Ethiopian Lutheran leader visits LCMS to ‘strengthen relationship’

Editor’s note: The Rev. Berhanu Ofgaa, general secretary of the Ethiopian Evangelical Church Mekane Yesus, visited LCMS leaders at the Synod’s International Center in St. Louis March 27. Following is a Q-and-A interview with Reporter, conducted by Deaconess Pamela J. Nielsen.

 

REPORTER: What is the purpose of your visit to the LCMS International Center?

OFGAA: The purpose of my visit is to … strengthen the relationship we have had and also share our views and challenges with the leadership of LCMS.

The Rev. Berhanu Ofgaa, general secretary of the Ethiopian Evangelical Church Mekane Yesus (right), presents a gift to LCMS President Rev. Dr. Matthew C. Harrison during a March 27, 2013, visit to St. Louis. (LCMS Communications/Frank Kohn)

The Rev. Berhanu Ofgaa, general secretary of the Ethiopian Evangelical Church Mekane Yesus (right), presents a gift to LCMS President Rev. Dr. Matthew C. Harrison during a March 27, 2013, visit to St. Louis. (LCMS Communications/Frank Kohn)

REPORTER: Tell us about your church’s history.

OFGAA: The Lutheran Church of Ethiopia, known as the Ethiopian Evangelical Church Mekane Yesus (EECMY), has been in Ethiopia for over a century. The first arrivals were the Swedish Evangelical Mission, the mission wing of the Lutheran Church of Sweden. Then [The American Lutheran Church] missionaries who started planting Lutheran churches in Ethiopia came in [the] 1950-60s. But the vision came first from the Germans, who wanted to reach out to an unreached area in Ethiopia in the 1840s and established a mission known as Hermansbruck. It took them a century to reach their destination. In the 1960s-70s, all this came together.

Coming to Ethiopia, the strategy of the Swedish mission in reaching out was by freeing the enslaved people of the north, preaching the Gospel to them and sending them back to their own homes [in the south.] The Bible was first translated in the Oromo language in the 1880s and this was significant because this is the largest tribe. Following this, other mission organizations joined in, Norwegian and Danish Lutheran missions, [and] finally the American Lutheran mission in [the] 1950s, and they really contributed to the [church’s] constitution because one of their leaders was … Rev. Herbert Schaffer. He has a significant history. He was one of the early church leaders in [the] 1960s and also the one who helped to start the seminary in 1960, purchasing the lot.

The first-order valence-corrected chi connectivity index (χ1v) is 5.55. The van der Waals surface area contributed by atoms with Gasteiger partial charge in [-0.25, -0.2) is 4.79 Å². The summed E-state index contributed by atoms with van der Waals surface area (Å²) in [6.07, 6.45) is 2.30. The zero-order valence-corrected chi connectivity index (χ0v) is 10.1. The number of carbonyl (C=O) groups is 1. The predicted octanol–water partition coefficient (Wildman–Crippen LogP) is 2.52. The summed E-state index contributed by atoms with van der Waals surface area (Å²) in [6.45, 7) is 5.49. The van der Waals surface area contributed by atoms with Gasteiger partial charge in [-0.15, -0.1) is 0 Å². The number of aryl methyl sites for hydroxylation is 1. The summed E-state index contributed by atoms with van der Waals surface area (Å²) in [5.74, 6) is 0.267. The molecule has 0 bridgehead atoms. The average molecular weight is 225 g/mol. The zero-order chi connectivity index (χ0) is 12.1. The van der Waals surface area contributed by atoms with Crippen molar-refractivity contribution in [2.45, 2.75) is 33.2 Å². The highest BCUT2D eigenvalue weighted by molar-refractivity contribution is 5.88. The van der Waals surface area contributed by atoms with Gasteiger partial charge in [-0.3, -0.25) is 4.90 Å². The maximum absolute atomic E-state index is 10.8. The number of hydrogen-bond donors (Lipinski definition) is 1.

So in 1959, a century after five missionaries came, the EECMY was founded as an indigenous church with 50,000 baptized members. Within 60 years, the growth is from 50,000 to 6.1 million, organized into 8,000 congregations, 25 synods, like your districts in the LCMS. One synod can have as many as 800,000 members, depending on the size.

So that’s how it is, the ministry of the church is still progressing fast, [we are] one of the fastest-growing churches globally. Having said that about the growth of the church, the decision [to break fellowship with the Lutheran Church of Sweden and the Evangelical Lutheran Church in America (ELCA)] by the [EECMY] church a few weeks ago was not a new decision. This decision was made in [the] last four years by the council of the church, the second decision-making body in the structure of the church. They studied the challenge of human sexuality especially regarding the partner churches that had legalized gay marriage and ordination. So that has gradually resulted in a big conflict between those churches and the EECMY.

The EECMY, having gone through deep theological reflection and study about these differences, resulting in first advising those churches in a pastoral letter to “get back to the Bible and reinstate their relationship with the Church.” But within the time of notification — one year — they didn’t. In fact, writing in their own context, they said, “There was no way we will change the decision we have made.” And that is what led to the 6th council of the church which met about four years ago to decide such decision and then after a year of notification, the 7th council of the church decided to terminate the relationship with these two churches, the Church of Sweden and the ELCA.

So it is that action which was reported to the general assembly of the church in February of this year and the assembly reaffirmed the decisions made by the council.